These weird events, then, in accounts such as that of the burning bush, are meant to convey the realization that the storyteller is taking us beyond the conventional, beyond our realm of rational human understanding, beyond our schemes, prototypes, and language. We are not meant to see the bush literally but neither are we to take it as a symbol for something we can relate to a known quantity or concept. It is mystery itself. In this, the supernatural is NOT the place where the "magic happens", a shrinking realm of faeries, invisible pink unicorns, angels and God(-of-the-gaps). It is our humility in the face of wonder. It is the inspiration of the potential, and the well-spring of hope. It is that which reveals that everything we think we see and touch and presume to know is actually greater and more glorious than we could have dreamed. And the characters in these stories act appropriately - they fall flat on their faces, stupefied and shaking. This kind of revelation is painted as overwhelming to say the least!

If our capacity reason has limits on its ability to perceive and understand, is it really so odd to think that a key to transcending those limits might rest our capacity to imagine the absurd - to use such taxa-bending ("taxon"=named category, pl. taxa) notions to break us out of one mindset and open ourselves to new possibilities? Wouldn't much of what we believe to be true today have sounded absurd to our ancestors? Might it not sound equally absurd to our descendants? As I've written before, I am not suggesting invoking the broader possibilities of reality at every turn as a substitute with equal credibility to extant explanations, but I would also keep that space open.

I still do not subscribe to supernaturalism - the belief in the story of a supernatural encounter in its literal form, nor do I see it as having much use simply as a plot device or as a symbol for something already "known". I would share the materialists' objections to the former, and I think the latter simply misses the mark. The accounts of the supernatural more appropriately and sensibly seem to be intrusions from that which lies beyond our grasp or control - beyond either a simplistic literal or figurative understanding. It is something to be felt as we hear the story, not dug up with a shovel or simply dissected with logical analysis. They offer a powerful message of hope and humility, a message to which we would be wise to listen, even if the literalists and the scoffers count it as foolish.

Potential side effects

Yet the capacity for error here is strong, in that it is very easy to slip into the symbol for a known category way of thinking rather than experiencing spine-tingly shakeup in our views. In that sense, if one had to choose between hollow symbolism or literalism, literalism is the superior choice. Why? Because then we cannot help but confront the implications or fail to be shocked. By holding our noses and swallowing such a pill, we are in effect taking a poison meant to help us shed our old perceptions and open us to new possibilities. The trouble is that for some, this process isn't completed. Our capacity for and attachment to our limited and ego-centric views can neutralize such beliefs in mid-action. Hence our previous views have started to melt away but our new perspectives are still in the nacient stages of development. The result can be a horrible deformation of how we see the world, warped and malformed.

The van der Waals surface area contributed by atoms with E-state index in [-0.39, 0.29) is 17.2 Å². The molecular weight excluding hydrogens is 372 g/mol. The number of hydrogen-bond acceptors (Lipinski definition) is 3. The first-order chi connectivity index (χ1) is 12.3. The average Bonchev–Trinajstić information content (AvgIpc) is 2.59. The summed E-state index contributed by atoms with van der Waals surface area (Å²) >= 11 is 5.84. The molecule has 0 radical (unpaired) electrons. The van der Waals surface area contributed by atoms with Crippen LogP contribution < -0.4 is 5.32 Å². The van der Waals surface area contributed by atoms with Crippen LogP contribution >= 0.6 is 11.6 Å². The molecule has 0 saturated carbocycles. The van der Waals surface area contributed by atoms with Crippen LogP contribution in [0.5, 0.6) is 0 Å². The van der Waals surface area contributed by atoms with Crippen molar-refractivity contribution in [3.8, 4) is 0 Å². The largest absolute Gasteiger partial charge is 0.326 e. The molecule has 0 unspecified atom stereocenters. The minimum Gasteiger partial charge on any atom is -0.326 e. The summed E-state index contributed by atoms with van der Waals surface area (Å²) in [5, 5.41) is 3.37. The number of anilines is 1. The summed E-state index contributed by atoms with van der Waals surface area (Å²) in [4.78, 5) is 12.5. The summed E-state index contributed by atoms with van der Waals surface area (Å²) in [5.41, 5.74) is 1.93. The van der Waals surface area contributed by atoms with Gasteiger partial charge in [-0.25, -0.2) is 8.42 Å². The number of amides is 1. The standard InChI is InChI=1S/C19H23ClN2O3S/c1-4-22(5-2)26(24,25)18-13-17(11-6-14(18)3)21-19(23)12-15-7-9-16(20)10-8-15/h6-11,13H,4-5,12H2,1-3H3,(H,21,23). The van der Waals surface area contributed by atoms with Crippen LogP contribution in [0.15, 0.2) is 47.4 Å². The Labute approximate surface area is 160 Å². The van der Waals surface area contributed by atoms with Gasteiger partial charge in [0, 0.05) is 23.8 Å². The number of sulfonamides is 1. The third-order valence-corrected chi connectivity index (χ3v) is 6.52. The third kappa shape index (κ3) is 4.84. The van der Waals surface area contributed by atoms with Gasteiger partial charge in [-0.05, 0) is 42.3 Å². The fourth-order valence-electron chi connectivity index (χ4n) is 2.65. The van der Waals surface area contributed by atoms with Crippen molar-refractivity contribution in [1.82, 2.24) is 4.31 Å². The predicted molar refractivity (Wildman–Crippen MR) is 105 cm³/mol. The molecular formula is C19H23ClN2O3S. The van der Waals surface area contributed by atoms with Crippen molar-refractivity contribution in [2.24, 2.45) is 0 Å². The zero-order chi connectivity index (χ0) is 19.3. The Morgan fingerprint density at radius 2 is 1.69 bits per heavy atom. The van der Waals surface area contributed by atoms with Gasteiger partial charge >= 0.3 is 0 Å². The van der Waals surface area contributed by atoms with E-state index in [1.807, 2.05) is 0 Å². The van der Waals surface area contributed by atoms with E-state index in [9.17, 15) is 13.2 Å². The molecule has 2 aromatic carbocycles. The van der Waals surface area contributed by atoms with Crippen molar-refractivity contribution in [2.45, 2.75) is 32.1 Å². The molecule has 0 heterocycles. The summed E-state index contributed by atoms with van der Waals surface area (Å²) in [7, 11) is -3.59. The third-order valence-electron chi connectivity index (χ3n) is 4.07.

This is the mixed up, bizarre perspective the bitterly non-religious use to stereotype most or all of the religiously faithful. And no wonder then why they would want to avoid such a pill. Unable or uninterested in seeing the difference between a successful and an aborted transformation, everyone who takes that poison must be nuts! Some who have ingested the poison in the past have, through an emotional and intellectual form of plastic surgery, managed to make cosmetic changes to hide their own disfigurements, but deep down they are still affected. It still eats at them. Which may account for something Einstein once observed. In from Einstein: His Life and Universe Walter Isaacson cites the great physicist:

Einstein was consistent in rejecting the charge that he was an atheist. "There are people who say there is no God," he told a friend. "But what makes me really angry is that they quote me for support of such views." And unlike Sigmund Freud or Bertrand Russell or George Bernard Shaw, Einstein never felt the urge to denigrate those who believed in God; instead, he tended to denigrate atheists. "What separates me from most so-called atheists is a feeling of utter humility toward the unattainable secrets of the harmony of the cosmos," he explained.

In fact, Einstein tended to be more critical of debunkers, who seemed to lack humility or a sense of awe, than of the faithful. "The fanatical atheists," he wrote in a letter, "are like slaves who are still feeling the weight of their chains which they have thrown off after hard struggle. They are creatures who--in their grudge against traditional religion as the 'opium of the masses'-- cannot hear the music of the spheres."

(emphasis added)